The Republican presidential candidates are running low on campaign cash as expensive primaries in states like Maryland, New York and Pennsylvania loom, leaving them increasingly reliant on a small group of supporters funneling millions of dollars in unlimited contributions into “super PACs.”
Mitt Romney raised $11.5 million in February but spent $12.4 million, according to reports filed with the Federal Election Commission on Tuesday. He began March with $7.3 million in cash, slightly less than in January.
Rick Santorum raised more than $9 million in his best month yet, but spent $7.9 million; he ended with $2.6 million in cash, along with close to $1 million in debts, mostly associated with television and Internet advertising.
Newt Gingrich raised $2.6 million, spent $2.9 million and had about $1.5 million in the bank, barely enough to keep his campaign going. He also began March with myriad debts totaling over $1.5 million for expenses like media placement, security services, salaries and airfare.
With no quick end to the nominating contest in sight and many major Republican donors sitting on the sidelines or putting their cash into the Republican National Committee instead of the party’s primary, super PACs are increasingly taking up the slack for the campaigns. And their ability to raise unlimited amounts of money makes them ever more critical to the candidates they support.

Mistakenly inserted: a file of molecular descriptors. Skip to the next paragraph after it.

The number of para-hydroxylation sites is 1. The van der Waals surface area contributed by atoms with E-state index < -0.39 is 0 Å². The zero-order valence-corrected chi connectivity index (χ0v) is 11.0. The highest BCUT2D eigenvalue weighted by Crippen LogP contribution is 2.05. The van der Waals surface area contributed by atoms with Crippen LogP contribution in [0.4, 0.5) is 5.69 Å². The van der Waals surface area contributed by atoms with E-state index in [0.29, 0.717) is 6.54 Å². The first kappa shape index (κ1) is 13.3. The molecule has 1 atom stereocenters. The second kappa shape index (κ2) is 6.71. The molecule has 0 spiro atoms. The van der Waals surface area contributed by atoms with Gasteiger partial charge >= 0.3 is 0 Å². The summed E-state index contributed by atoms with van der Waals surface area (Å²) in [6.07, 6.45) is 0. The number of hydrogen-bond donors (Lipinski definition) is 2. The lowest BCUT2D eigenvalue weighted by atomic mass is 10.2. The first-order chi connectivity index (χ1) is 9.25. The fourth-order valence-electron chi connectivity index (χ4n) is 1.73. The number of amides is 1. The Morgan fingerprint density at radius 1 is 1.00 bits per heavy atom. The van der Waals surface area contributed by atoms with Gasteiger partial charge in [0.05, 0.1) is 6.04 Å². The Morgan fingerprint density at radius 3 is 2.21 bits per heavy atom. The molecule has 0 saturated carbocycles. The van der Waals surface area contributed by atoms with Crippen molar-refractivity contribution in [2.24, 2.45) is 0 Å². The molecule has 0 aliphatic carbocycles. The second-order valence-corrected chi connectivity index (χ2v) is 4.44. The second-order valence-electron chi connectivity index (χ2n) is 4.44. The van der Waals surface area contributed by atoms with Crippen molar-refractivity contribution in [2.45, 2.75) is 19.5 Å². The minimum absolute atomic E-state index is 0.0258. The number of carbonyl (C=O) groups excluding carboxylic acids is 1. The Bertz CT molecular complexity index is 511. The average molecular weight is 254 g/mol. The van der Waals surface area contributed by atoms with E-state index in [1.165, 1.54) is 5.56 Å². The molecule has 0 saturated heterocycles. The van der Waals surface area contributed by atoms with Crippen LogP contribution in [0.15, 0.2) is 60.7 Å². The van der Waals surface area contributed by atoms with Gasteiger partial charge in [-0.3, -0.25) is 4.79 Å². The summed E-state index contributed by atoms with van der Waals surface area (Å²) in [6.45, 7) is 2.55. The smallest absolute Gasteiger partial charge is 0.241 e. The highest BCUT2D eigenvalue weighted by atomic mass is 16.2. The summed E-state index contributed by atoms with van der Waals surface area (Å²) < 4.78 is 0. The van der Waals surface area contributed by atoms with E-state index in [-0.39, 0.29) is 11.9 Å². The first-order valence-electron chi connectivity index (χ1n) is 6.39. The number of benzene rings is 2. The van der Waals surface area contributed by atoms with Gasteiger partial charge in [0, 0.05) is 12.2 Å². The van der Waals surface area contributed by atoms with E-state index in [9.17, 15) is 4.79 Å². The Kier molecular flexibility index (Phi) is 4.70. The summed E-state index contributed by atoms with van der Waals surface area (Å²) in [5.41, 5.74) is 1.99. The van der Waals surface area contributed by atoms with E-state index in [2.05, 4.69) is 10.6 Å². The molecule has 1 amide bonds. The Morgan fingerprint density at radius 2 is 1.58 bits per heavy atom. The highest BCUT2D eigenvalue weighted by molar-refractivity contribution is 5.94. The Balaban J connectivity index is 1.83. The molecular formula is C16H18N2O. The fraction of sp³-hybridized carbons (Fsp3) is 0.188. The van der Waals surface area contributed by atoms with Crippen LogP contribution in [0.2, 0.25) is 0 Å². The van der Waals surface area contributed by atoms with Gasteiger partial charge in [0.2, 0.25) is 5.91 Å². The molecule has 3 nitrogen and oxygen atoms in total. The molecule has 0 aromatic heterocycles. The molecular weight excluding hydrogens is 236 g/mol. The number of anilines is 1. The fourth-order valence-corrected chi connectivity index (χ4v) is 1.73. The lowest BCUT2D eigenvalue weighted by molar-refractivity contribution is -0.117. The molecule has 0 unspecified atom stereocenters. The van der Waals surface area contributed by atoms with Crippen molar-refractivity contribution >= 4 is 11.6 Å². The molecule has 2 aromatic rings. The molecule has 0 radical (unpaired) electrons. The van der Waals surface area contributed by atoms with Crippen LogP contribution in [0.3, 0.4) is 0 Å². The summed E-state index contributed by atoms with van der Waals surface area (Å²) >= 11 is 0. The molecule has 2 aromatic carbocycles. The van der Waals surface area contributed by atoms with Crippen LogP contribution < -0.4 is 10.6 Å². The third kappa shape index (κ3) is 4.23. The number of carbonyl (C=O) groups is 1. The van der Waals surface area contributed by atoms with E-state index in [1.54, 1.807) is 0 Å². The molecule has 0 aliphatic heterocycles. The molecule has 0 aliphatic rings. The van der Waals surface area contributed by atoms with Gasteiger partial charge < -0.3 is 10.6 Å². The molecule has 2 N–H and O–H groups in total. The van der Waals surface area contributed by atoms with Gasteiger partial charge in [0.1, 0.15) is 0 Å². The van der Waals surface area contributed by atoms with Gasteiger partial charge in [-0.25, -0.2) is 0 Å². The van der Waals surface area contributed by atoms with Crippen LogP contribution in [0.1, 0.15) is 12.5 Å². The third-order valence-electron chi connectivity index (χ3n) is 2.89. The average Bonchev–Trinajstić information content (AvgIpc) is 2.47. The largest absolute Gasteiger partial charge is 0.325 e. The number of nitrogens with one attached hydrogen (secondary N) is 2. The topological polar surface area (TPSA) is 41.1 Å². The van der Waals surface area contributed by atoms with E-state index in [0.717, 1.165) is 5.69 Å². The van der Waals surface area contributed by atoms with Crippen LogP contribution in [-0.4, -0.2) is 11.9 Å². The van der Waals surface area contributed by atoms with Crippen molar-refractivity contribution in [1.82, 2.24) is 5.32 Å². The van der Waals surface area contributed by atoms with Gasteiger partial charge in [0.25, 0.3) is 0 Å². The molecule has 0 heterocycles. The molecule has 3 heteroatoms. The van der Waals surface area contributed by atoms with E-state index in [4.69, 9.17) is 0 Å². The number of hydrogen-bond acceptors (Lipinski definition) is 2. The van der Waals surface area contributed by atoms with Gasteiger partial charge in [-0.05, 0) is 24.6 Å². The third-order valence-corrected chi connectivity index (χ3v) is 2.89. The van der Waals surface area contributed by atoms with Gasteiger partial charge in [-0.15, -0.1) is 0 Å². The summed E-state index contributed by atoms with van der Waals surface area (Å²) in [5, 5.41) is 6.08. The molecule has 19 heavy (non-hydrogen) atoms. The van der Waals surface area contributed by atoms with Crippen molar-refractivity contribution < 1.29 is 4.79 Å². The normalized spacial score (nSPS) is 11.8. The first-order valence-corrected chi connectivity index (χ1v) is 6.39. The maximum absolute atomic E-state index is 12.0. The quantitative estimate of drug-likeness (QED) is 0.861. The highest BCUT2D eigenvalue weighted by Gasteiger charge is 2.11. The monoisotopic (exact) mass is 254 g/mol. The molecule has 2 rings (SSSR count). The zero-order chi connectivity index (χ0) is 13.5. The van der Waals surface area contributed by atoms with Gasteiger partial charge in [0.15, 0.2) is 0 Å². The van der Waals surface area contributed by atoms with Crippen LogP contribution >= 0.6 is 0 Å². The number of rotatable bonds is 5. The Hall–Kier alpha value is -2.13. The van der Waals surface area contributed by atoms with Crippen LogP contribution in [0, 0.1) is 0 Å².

Restore Our Future, the super PAC supporting Mr. Romney, spent more than $12 million in February, most of it on advertisements attacking his rivals as he battled in seven primaries and caucuses that month, according to campaign filings released on Tuesday. That followed close to $14 million in spending on Mr. Romney’s behalf in January.
The group raised about $6.4 million — more than some of the candidates — from businesspeople and entrepreneurs who have long financed conservative causes, along with a small group of Wall Street executives who are also among top donors and fund-raisers for Mr. Romney’s campaign. Nearly half of that amount came from a single donor: Bob J. Perry, a Texas homebuilder who is among the leading Republican donors in the country and who has financed groups like Swift Boat Veterans for Truth, an independent group that broadcast advertisements against Senator John Kerry, the Democratic presidential candidate in 2004.
Two other donors gave half a million dollars each to Restore Our Future: A. Jerrold Perenchio, a former chairman and chief executive of Univision, and David Humphreys, a Missouri businessman. Eleven donors gave $100,000, among them Harold Simmons, the leading super PAC donor in the country; Ken Griffin, an investor with the Chicago-based hedge fund Citadel; Griffith Harsh IV, the husband of Meg Whitman, a former chief executive of eBay; and Henry Kravis, a leveraged buyout investor.
A super PAC helping Mr. Gingrich, Winning Our Future, reported $5.5 million in contributions from Sheldon Adelson, a casino billionaire, and his family — more than twice as much as Mr. Gingrich raised himself — bringing their total contributions to the group to close to $16 million. Mr. Simmons, who has given to multiple candidates and super PACs, also gave the group $100,000. The group raised a total of $5.7 million in February.